Lets give it some time-- We are really partners with the camera companies--without us, there would be no them--so support you brand and buy a new camera every few years or so--- I would not like to here "Remember XYZ Camera Co. what ever happened to them". As a former commercial product photographer, I would have closed shop after the second year if they didn't change their product every year. I worked for 4 of my major clients for over 25 years each-- photographing the same products every year, boring yes, but it put food on the table and kept the studio doors open.

I'm sure back in the day, marketing and gear acquisition syndrome was fairly strong among you old-timers, especially in the mass market and especially among those that are just prone to gear worship.

But in my opinion, digital photography has raised marketing and brainless gear lust to such a level that it has eclipsed common sense in the mass market, almost completely. As it has among mosttech products from ipods to phones to games.
So much so that someone as clearly intelligent as Mr. Hawco can come to believe that my D50 is land fill or obsolete bcs. it is a few years old.

You may be able to beat my "files" with your D700, in terms of resolution or MTF or whatever technical criterion you happen to be worshipping at the moment, but that don't mean you can beat the photographs I make with it.

I've sold the two DSLRs I upgraded out of for about $600 each -- over 1/4 what I paid for the first, over 1/3 what I paid for the second. Some of the apparent "no cost of use" resale values for Leicas and such depend on inflation during the long hold time, so I don't feel like the people I sold my DSLRs to were "saps".

But it is indeed early days. I kind of expect to upgrade to something without that clunky shaky noise mirror and inconvenient optical viewfinder one of these days (but so far, not willing to give up the AF performance that would entail).

I think people are missing two points - at least that's IMHO:

- a digital camera is a computer, with a lens.

- conventional photography has been around since ~1865. It has matured. Digital, no matter how it appears, is still in its infancy. People have been trained to believe that whatever they buy should be perfect, and when it turns out to be a container full of compromises, they become angry.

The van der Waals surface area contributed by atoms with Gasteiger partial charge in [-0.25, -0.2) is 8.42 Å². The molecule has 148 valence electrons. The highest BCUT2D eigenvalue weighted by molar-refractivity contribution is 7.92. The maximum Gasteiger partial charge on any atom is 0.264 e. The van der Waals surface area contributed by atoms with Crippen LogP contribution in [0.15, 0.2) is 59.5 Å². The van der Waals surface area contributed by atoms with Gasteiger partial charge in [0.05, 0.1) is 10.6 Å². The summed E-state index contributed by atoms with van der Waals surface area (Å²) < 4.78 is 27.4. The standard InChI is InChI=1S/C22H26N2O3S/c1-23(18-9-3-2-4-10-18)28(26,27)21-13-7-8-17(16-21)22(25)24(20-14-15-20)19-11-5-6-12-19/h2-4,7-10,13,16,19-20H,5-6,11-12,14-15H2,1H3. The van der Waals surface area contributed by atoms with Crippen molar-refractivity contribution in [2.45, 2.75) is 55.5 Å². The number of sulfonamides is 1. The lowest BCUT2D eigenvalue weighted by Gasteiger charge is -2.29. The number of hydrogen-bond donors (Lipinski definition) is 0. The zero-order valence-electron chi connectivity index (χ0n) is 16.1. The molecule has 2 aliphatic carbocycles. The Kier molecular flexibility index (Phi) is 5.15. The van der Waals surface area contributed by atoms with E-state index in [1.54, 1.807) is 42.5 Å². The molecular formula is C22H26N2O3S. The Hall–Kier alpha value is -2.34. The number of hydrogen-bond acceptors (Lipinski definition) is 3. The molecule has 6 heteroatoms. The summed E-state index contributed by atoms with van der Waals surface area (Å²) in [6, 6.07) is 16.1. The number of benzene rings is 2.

Just my oberservations. Feel free to blast away. I'd like to hear MJ's take on this.

A quibble:

I have upgraded on the point and shoot side through 4 generations of Canon cameras, each time selling the "old" camera on e-bay. A few months ago I sold the SD870 that I had for two years for $160 on e-bay. I put that towards purchase of a SD980 that I bought for $310. So for two years of use, I paid about $5 a month, in effect.

I have also "upgraded" from a rebel (film), to an Elan II (film) to a 20D (dig.) to a 50D (dig) each time selling the "old" on e-bay for a very decent price.

I got better re-sale on the digital cameras than I did not the previous film cameras (but I assume that this happened right in the middle of the "transition to digital"). Also the film cameras were of low-to middling quality in the manufacturers lineup.

Really enjoyed this Ctein, it mimics my own journey through the medium of digital very well, although the technology isn't quite mature enough to say there is a life "DSLR" out there for me yet, waiting for things to get a little smaller :)

I collect digital "film"... it just happens to be contained within f-mount nikon bodies, which I get for free :).

So far I have LBCAST, Nikon/Sony CCD, Fuji S-R CCD, and CMOS. Each have spectral responses slightly different from the others... when I am in a certain mood, I reach for a certain sensor. Coupled with good glass, there really isn't much I can't do with a D2h, a 4 megapixel dinosaur. Have you seen the grain on that thing? Gobs and gobs... and it's lovely!

I'm resisting the urge to sell for now, these cameras are cheap as chips used, so there is really no point, but the fact that it took me years to figure out the ideal conditions for each sensor means, at least in my eyes, there is a lot that can still be accomplished with even the crappiest DSLR from 2002.

RAW converters get better everyday, as Robert Engle said... perhaps the obscure sensors like Foveon and LBCAST will actually be the most desirable in the future, as people enhance the hardwares initial shortcomings with better software.

Thanks for the great post, just one question... is there a digital back you can mount to your pentax?

Re Ed Hawco's comment:

In days of yore, cameras were boxes that held the technical-guts-in-a-removable-format (otherwise known as film).

Improvements in film could be put into the old camera.

Not so any more (save for firmware updates).

To Ed:

I purchased my Pentax K 10D in 2006, and since then, it has outgrown me several times...

Now seriously: that camera does much more than I am, still today, enable to try, and mind you, I try a lot of things... Sure it has been outcompeted by many other dSLRs, from Pentax, Nikon, Canon, Olympus etc... but it does EVERYTHING just as competently as it did when I purchased it.